Opinion

The case for mature medical students

When we arrived on campus at McMaster University to begin our medical studies, we were both anticipating some feelings of alienation. Pushing 30 years old and having switched into medicine from unrelated fields, we didn’t quite fit the mould. And yet, we were confident in what we brought to the table: experience, perspective, focus.

Professional and graduate programs in Canada have long touted values that promote diversity of experience. With admissions cycles becoming increasingly competitive, matriculant GPAs steadily inching upward, and the proliferation of targeted preparatory programs, it’s no surprise that admissions panels have increasingly looked toward extracurricular or professional experiences as differentiators and proxies for applicant quality.

It makes sense. When picking the next batch of business executives, lawmakers and physicians to lead our ranks, we should consider their track records as a strong predictor of their success. As our academic institutions shepherd their students into positions of influence, technical competencies become table stakes, giving way for those with mastery of softer skills to move the needle.

Business schools have understood this for decades: today, of the 13 Canadian universities we investigated that have both Masters of Business Administration programs and medical schools, all explicitly require or strongly recommend post-graduate work experience for admission to their MBA program. Law programs sing a similar tune, albeit a less prescriptive one. While none of the law programs we sampled require work experience, 73 per cent of them provide special consideration for “mature students” – typically those at least five years out from full-time schooling.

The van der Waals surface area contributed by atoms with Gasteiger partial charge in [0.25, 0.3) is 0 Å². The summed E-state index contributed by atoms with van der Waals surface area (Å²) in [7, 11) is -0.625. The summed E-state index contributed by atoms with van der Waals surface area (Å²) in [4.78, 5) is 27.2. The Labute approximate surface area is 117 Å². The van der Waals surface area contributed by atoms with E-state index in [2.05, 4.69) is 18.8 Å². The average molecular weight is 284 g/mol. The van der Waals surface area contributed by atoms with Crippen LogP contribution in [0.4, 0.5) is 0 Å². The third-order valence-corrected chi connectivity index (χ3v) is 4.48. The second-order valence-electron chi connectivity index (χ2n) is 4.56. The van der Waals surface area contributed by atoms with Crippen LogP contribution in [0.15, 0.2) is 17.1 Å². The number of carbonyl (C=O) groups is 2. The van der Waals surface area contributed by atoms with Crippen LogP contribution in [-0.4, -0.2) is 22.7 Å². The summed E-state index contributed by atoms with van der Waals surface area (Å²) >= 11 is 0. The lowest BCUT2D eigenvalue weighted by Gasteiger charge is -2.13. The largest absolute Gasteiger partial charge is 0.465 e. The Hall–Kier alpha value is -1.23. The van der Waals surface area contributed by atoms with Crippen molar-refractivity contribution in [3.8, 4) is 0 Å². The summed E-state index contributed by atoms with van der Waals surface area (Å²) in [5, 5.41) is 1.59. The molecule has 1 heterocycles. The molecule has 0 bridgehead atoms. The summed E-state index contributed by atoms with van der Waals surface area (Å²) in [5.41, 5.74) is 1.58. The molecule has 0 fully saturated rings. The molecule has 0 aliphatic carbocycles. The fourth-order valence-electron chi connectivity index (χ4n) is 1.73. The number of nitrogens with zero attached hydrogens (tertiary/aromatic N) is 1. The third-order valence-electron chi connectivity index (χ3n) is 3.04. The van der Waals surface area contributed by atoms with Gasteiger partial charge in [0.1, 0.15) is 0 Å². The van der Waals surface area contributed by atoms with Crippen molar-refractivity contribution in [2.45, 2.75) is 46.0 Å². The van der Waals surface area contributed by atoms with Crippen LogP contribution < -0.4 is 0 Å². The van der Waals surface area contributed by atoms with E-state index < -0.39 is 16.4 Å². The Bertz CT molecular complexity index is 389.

With our medical schools, however, the situation is starkly different. Of the 14 English-speaking medical schools in Canada, only two – the University of Calgary and the Northern Ontario School of Medicine – make very slight accommodations for older, experienced candidates. The result is an incoming student body comprised mostly of young gunners, privileged or fortunate enough to recognize and act upon an early interest in medicine, optimizing their course schedules and extracurricular blend to maximize their chances. With admission rates in the single digits, it’s hard to blame them for their efforts, which can often come across as contrived – don’t hate the player, hate the game.

And the game definitely can feel like an uphill battle, especially for older applicants whose academic records have long been set in stone. Typically, with age or career advancement and additional familial or financial responsibilities comes less free time to complete prerequisites or ace the MCAT. There are also psychological barriers, such as the sunk-cost fallacy for a career already in motion, a perceived stigma against mature students, and the lack of a like-minded community surrounding you to help navigate roadblocks.

In the end, many mature applicants self-select out of the process. To be sure, an early start to medical training has its advantages; with postgraduate medical training lasting anywhere from two to more than 10 years should you choose to be, say a neurosurgeon, and the risk of burnout higher than ever, it makes sense to prioritize younger candidates who will have the time and energy to dedicate themselves fully. Could one not argue, however, that mature candidates would have sharper coping tools that would allow them to push back on the systemic forces that cause burnout in the first place? Much noise has been made about our so-called “broken health-care system” – what better way to force change than with an outsider’s perspective?

Mature candidates bring immense clarity of purpose to their medical education.